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Pathology of the stomach

Terms in this set (17)

•Dyspeptic symptoms
•Endoscopy: Erythema, nodular appearance of mucosa or thickening of rugae
-Intraepithelial neutrophils, sometimes forming pit microabscess
-Lymphocytes in lamina propria with numerous plasma cells
-H. PYLORI ON THE SURFACE, demonstrated by special stains
H&E shows PMNs invading the neck of mucus gland. In the gland you can see a few H. pylori bacteria. Some eosinophil cells are also present.
2 types of gastritis by H. pylori: antral (much more dominant) and corpus predominant types.

Antral-predominant type
•H. pylori preferentially infects the antrum
•Causes hyperchlorhydria by:
-Increased production of gastrin from G-cells
-Increased production of histamine from ECL cells
-Inhibition of somatostatin release
Result: duodenal ulcer
Antral-predominant: hyperchlorhydria and duodenal ulcer
Parietal cell proliferation: pyloric gastritis (endocrine dysfunction): duodenal ulcer.

Corpus-predominant type
•Severe infection may spread to body and fundus and cause mucosal atrophy: condition referred to as Atrophic Pangastritis
•Progression to atrophic pangastritis depends on host's factors (polymorphisms of pro-inflammatory agents, e.g. IL-1) and bacterium (expression of CagA)
•Atrophic pangastritis results in hypochlorhydria and:
-Peptic ulcer
-Intestinal metaplasia
-Increased risk of adenocarcinoma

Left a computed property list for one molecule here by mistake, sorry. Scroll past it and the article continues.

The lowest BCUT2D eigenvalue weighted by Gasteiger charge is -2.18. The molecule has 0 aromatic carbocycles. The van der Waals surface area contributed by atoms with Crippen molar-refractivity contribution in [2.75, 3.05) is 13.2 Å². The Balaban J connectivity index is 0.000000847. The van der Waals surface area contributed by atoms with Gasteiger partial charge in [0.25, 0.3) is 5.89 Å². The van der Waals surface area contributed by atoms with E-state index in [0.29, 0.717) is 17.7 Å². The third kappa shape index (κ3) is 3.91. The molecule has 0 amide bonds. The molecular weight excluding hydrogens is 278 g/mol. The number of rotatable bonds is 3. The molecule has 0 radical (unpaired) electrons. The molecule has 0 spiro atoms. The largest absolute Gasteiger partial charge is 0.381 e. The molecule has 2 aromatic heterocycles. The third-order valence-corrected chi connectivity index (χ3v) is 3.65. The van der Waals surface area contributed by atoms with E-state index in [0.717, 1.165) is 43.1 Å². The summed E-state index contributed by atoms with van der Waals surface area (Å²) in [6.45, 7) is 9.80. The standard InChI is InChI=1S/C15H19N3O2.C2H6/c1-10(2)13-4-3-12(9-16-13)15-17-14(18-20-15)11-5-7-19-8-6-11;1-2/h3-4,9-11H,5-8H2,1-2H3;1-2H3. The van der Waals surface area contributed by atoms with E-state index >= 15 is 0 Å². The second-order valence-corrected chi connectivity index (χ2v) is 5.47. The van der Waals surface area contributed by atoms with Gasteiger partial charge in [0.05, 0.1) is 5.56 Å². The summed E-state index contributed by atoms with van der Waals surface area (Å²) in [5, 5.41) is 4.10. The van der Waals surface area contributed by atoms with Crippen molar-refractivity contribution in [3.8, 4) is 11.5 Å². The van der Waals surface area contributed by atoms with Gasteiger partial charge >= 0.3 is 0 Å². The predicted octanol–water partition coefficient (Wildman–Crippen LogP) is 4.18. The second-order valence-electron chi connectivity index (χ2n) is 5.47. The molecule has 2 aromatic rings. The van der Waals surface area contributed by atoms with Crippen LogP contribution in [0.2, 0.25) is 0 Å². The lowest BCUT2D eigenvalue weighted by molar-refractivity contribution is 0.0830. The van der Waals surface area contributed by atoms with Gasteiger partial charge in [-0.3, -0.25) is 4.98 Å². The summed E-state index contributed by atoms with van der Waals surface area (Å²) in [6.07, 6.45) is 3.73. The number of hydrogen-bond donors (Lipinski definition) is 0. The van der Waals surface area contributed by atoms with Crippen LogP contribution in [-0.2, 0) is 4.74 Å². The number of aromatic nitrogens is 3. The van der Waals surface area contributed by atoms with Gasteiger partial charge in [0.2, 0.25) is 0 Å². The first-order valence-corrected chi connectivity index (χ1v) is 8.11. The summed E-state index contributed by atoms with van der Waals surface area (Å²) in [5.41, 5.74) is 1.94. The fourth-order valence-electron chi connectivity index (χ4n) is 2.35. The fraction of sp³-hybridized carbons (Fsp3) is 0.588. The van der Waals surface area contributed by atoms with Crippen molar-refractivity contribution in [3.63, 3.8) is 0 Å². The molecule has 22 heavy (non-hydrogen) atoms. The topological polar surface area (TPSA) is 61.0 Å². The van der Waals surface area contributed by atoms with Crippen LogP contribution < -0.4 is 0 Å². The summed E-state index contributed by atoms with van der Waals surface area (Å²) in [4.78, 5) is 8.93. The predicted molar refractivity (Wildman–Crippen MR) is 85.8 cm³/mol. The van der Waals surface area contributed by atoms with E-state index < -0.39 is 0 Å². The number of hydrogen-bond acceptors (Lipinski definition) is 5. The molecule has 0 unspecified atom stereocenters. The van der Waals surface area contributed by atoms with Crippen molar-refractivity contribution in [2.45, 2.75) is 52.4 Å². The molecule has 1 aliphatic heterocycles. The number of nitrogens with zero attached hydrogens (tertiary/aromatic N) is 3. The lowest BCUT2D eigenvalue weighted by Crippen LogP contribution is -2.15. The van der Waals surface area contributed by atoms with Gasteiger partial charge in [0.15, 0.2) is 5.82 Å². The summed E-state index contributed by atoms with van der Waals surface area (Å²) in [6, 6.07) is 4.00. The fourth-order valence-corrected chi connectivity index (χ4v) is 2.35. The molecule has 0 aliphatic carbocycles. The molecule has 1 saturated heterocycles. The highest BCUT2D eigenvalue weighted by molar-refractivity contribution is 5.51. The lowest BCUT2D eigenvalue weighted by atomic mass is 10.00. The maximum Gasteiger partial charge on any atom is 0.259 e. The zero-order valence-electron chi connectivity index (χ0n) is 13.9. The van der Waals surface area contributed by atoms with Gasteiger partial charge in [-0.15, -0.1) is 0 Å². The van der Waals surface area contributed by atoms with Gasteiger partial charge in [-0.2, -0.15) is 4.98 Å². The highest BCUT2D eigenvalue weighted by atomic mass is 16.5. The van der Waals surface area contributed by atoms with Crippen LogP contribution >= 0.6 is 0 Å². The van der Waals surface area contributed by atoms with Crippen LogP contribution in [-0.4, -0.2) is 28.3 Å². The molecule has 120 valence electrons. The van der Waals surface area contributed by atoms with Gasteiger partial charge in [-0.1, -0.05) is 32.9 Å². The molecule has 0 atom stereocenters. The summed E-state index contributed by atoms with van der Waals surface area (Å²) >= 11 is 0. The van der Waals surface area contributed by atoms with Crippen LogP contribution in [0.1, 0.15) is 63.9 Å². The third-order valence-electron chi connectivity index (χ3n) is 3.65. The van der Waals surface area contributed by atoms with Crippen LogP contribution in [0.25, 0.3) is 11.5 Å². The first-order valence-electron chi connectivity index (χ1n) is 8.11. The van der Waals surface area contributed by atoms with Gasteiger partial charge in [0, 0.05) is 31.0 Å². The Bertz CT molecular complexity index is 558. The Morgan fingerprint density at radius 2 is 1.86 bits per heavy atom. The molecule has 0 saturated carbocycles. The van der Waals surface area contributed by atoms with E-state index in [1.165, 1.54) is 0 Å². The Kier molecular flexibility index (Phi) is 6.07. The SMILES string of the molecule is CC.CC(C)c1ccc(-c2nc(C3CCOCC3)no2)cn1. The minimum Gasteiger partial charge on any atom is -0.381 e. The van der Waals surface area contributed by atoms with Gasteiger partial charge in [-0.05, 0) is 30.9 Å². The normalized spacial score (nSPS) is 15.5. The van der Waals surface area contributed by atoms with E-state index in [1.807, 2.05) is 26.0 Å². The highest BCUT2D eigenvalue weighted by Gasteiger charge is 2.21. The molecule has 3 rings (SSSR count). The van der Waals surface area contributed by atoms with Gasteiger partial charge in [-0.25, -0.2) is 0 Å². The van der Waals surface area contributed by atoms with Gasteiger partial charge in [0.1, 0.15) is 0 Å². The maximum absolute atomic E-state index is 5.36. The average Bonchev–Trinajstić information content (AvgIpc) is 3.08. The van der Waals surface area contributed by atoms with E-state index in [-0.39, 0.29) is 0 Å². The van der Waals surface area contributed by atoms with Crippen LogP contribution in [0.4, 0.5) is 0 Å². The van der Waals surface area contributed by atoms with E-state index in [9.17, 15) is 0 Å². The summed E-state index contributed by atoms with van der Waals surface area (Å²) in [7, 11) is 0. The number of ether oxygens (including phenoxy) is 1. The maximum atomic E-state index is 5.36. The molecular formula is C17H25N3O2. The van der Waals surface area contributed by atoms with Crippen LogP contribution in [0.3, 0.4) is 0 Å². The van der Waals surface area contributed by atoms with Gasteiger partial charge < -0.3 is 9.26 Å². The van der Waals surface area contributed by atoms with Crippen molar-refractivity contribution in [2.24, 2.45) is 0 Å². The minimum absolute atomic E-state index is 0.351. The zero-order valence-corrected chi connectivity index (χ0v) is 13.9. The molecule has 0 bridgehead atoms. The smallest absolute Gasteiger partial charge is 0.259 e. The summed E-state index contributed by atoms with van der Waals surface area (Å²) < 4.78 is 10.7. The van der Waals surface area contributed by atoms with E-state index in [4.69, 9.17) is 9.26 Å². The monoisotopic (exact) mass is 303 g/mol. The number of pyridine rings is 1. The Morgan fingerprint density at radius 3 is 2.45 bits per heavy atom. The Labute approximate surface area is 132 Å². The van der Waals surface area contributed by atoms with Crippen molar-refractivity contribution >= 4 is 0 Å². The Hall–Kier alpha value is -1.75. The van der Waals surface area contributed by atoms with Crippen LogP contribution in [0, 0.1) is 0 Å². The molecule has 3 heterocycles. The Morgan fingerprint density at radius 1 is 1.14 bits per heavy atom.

Corpus-predominant: atrophy, hypochlorhydria, gastric ulcer, intestinal metaplasia and adenocarcinoma
Body gastritis -> atrophy of gastric glands leads to gastric ulcer, acid hyposecretion and intestinal metaplasia (increase risk of stomach cancer)
•Perforation: Acute, life-threatening. Most severe: cause acute peritonitis--an emergency with high mortality
-From small vessels: Chronic bleeding, iron-deficiency anemia. Discrete bleeding. IDA in man is GI and women in menstrual usually
-From large vessel: Hematemesis, melena, shock. Pancreaticoduodenal artery: massive bleeding
•Gastric outlet obstruction: Ulcers in distal stomach and duodenal bulb may cause reversible obstruction by edema or fixed stenosis by scarring
•Penetration into adjacent organs, liver and pancreas

•In total (duodenal + gastric ulcers) 70% of patients with PUD have H. pylori
-Less than 20% of people with H. pylori develop PUD
Other etiologic factors:
•NSAIDS and corticosteroids: Inhibition of prostaglandin synthesis
•Smoking: Reduced mucosal blood flow
•Psychological stress: Possibly increased acid production
•Genetic predisposition
•Cirrhosis, COPD, chronic renal failure, hyperparathyroidism: Risk factors for duodenal ulcers

Clinical manifestations
•Epigastric gnawing, burning pain related to mealtimes
•Onset of pain in relation to meals depends on location, duodenal versus gastric:
-DU: 30 min to 3 hour after meal, relieved by antacids
-GU: immediately before or during meal, precipitated by food
•Dyspeptic symptoms: Bloating, nausea, vomiting
•Loss of appetite, weight loss. Weight: loss in gastric ulcers. Gain in duodenal ulcers
•Hematemesis, melena (cause anemia)
•Symptoms due to complications: Bleeding, perforation, penetration, gastric outlet obstruction
•Mortality: Low, but 5,000 die each year of PUD in the US